According to new research, low levels of a particular form of vitamin D could be linked with Alzheimer’s disease.

A team from London’s Kingston University collaborated with researchers from Brighton and Sussex Medical School and the Sussex Partnership NHS Foundation, and analysed blood samples from patients with Alzheimer’s over a six-month period.

They compared the results of individuals who were taking medication with those who were not being treated with any drugs and also a further group who did not have the condition. The results showed that Alzheimer’s patients who were not taking medication had very low levels of vitamin D2 – the type originating from food such as oily fish, rather than that obtained from exposure to the sun.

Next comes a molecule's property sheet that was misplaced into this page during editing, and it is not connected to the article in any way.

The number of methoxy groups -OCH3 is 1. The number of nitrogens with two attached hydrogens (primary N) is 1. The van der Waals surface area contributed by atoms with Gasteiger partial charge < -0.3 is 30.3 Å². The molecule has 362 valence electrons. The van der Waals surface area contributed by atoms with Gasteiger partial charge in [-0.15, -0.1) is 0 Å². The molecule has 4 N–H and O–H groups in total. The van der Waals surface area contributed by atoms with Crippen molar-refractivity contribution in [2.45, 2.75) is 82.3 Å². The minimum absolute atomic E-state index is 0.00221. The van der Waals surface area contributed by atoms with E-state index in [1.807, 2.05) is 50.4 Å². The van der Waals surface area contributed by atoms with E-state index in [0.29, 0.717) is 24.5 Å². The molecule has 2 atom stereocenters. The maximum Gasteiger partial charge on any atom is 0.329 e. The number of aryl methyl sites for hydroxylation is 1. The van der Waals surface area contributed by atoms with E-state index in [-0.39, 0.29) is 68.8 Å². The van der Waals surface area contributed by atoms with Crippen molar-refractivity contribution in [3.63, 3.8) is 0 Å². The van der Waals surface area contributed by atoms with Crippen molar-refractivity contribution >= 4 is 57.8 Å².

Those individuals who were either being treated with drugs to control their Alzheimer’s or who didn’t have the condition at all showed far higher levels of vitamin D2. Lead researcher Professor Declan Naughton commented: “Further investigations are now needed to determine whether simple dietary advice or giving a specific supplement could restore beneficial levels in Alzheimer’s patients.” The results were published in Current Alzheimer Research.

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